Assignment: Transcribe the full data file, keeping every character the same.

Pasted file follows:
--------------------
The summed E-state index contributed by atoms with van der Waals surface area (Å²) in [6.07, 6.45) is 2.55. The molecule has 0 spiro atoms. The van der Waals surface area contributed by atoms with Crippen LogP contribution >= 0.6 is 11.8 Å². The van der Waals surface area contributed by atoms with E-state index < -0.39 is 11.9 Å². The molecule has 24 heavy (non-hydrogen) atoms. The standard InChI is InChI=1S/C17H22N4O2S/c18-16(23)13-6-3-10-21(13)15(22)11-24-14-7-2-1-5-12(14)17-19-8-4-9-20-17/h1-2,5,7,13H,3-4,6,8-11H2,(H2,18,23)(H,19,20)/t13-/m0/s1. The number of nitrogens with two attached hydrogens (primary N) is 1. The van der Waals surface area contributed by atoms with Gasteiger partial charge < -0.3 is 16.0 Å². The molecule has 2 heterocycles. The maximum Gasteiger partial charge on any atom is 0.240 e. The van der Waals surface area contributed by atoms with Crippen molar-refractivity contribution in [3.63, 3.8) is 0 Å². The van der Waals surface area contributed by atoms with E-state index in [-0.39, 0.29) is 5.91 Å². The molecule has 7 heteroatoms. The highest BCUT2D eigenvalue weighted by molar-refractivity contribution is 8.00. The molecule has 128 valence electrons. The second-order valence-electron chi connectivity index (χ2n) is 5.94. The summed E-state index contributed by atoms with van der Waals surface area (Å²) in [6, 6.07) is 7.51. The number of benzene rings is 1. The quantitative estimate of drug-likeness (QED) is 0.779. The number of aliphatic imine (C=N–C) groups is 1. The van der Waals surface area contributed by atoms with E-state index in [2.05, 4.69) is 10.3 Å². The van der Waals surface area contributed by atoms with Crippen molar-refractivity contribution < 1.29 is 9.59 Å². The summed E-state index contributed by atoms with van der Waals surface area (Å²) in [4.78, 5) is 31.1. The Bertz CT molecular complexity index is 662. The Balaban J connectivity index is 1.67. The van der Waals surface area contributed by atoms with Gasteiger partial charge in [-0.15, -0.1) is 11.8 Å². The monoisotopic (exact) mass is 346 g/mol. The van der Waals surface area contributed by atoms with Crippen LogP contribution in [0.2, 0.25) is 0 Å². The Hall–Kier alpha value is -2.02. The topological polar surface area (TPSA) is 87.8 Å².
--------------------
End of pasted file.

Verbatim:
The summed E-state index contributed by atoms with van der Waals surface area (Å²) in [6.07, 6.45) is 2.55. The molecule has 0 spiro atoms. The van der Waals surface area contributed by atoms with Crippen LogP contribution >= 0.6 is 11.8 Å². The van der Waals surface area contributed by atoms with E-state index < -0.39 is 11.9 Å². The molecule has 24 heavy (non-hydrogen) atoms. The standard InChI is InChI=1S/C17H22N4O2S/c18-16(23)13-6-3-10-21(13)15(22)11-24-14-7-2-1-5-12(14)17-19-8-4-9-20-17/h1-2,5,7,13H,3-4,6,8-11H2,(H2,18,23)(H,19,20)/t13-/m0/s1. The number of nitrogens with two attached hydrogens (primary N) is 1. The van der Waals surface area contributed by atoms with Gasteiger partial charge < -0.3 is 16.0 Å². The molecule has 2 heterocycles. The maximum Gasteiger partial charge on any atom is 0.240 e. The van der Waals surface area contributed by atoms with Crippen molar-refractivity contribution in [3.63, 3.8) is 0 Å². The van der Waals surface area contributed by atoms with E-state index in [-0.39, 0.29) is 5.91 Å². The molecule has 7 heteroatoms. The highest BCUT2D eigenvalue weighted by molar-refractivity contribution is 8.00. The molecule has 128 valence electrons. The second-order valence-electron chi connectivity index (χ2n) is 5.94. The summed E-state index contributed by atoms with van der Waals surface area (Å²) in [6, 6.07) is 7.51. The number of benzene rings is 1. The quantitative estimate of drug-likeness (QED) is 0.779. The number of aliphatic imine (C=N–C) groups is 1. The van der Waals surface area contributed by atoms with E-state index in [2.05, 4.69) is 10.3 Å². The van der Waals surface area contributed by atoms with Crippen molar-refractivity contribution < 1.29 is 9.59 Å². The summed E-state index contributed by atoms with van der Waals surface area (Å²) in [4.78, 5) is 31.1. The Bertz CT molecular complexity index is 662. The Balaban J connectivity index is 1.67. The van der Waals surface area contributed by atoms with Gasteiger partial charge in [-0.15, -0.1) is 11.8 Å². The monoisotopic (exact) mass is 346 g/mol. The van der Waals surface area contributed by atoms with Crippen LogP contribution in [0.2, 0.25) is 0 Å². The Hall–Kier alpha value is -2.02. The topological polar surface area (TPSA) is 87.8 Å².